Where would we be today without the freedom of speech Churchill pursued in the 1930s against the appeasement of Hitler for which he was derided and traduced? Ditto Nigel Farage without whom we would never have escaped the EU. History is replete with courageous men who defied the received wisdom of the church and governing elites and were proved right.
The contemporary mass media have been fully co-opted by the establishment and care mostly about being on the winning side – as opposed to the right side – of the big political and social questions. God forbid that Tweedledum might write or say something that upsets Tweedledee. Where does the ordinary citizen go for diversity of views if, on top of the above, Big Tech conspires with politicians to deny freedom of speech through social media and the host of small sites like this one that have sprung up.
Matt Taibi has a good piece on Substack about efforts to shut down Fox by denying its access to communications to ensure that there is less opposition in future to elite progressivism from vulgar right wing populists. Of course people who want to close down opinions alternative to their own claim the most high-minded of motives if you take them at their word. Even allowing that this true of some of them, it’s not of others. They just prefer not to be contradicted by opponents who might have better arguments.

D Ward
D Ward
3 years ago
Reply to  Pierre Pendre

Ironically, we are told that if workplaces are sufficiently “diverse” (i,e, have people with different skin colours), then everything will be ok i.e. we should get our “diversity of views”.
But we all know that’s not true, although no-one is brave enough to call out the fact the emperor has no clothes.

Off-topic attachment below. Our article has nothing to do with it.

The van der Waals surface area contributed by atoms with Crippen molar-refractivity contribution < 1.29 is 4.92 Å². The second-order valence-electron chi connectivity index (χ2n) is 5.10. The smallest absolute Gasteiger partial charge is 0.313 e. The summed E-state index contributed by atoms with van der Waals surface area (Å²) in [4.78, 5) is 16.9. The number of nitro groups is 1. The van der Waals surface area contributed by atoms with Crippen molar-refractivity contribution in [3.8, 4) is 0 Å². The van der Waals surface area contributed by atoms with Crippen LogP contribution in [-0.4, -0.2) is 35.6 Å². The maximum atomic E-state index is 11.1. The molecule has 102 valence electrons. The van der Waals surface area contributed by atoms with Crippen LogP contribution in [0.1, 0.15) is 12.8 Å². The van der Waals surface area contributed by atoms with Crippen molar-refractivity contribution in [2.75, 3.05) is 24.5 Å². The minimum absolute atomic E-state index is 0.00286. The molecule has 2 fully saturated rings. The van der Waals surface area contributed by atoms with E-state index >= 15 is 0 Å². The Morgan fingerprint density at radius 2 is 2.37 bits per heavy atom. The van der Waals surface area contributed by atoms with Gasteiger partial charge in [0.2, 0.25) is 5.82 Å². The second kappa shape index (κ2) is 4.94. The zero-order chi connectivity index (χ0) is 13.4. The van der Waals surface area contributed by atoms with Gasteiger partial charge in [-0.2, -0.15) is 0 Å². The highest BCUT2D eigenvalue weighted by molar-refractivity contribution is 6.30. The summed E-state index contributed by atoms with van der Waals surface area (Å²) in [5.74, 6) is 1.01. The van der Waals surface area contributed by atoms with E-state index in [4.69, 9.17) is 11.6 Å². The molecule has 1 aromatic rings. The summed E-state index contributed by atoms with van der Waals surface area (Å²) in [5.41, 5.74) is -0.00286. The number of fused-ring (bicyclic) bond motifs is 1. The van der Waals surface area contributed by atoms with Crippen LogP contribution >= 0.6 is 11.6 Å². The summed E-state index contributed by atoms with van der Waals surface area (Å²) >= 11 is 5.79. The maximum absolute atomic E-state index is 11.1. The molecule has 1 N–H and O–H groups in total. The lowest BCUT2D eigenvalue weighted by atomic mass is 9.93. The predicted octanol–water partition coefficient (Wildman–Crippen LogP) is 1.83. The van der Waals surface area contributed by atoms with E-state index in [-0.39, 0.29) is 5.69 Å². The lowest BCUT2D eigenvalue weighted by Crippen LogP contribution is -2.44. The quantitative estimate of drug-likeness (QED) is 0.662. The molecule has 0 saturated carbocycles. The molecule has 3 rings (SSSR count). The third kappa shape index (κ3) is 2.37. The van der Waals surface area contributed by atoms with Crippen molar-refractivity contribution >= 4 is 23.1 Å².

Jayne Lago
JL
Jayne Lago
3 years ago
Reply to  D Ward

How I agree with this……we may Be very lucky to have a diverse culture although I don’t remember anyone asking me if I wanted one……..what makes me angry is the complete lack of will/ grit by our leaders to do something about the ‘free speech arena’ that we should all be able to enjoy. Remember their are many countries around the world now battling for democracy and free speech while we are losing ours.

Chris Wheatley
CW
Chris Wheatley
3 years ago

-“Doyle, for instance, points out that a genuinely hospitable intellectual climate would consist of a sceptical attitude to people in power being able to enforce hate speech codes without descending into tyranny.” — 
My problem is that I don’t see the mechanism for this to happen, despite the fact that I agree with the sentiments.
Sometimes I can spot people on UnHerd, who act as politicians. UnHerd has a particular stance and a few people (only a few) seem to always agree with that stance. For example, if I said “Today I read something interesting in Socialist Review.” they would automatically give me a downtick without reading the comment.
I see politicians like this. They only do things and say things which give upticks. So, “We’re going to change the school curriculum to stop talking about slavery.” would give many downticks – so they don’t do it or say it. Instead, “We are going to examine the school curriculum to try to improve it. ” Plenty of upticks. So, they set up a committee to report and after 3 years the committee produces a 2000-page document which the politicians don’t really have time to read. Then another priority comes along and everybody forgets the original question.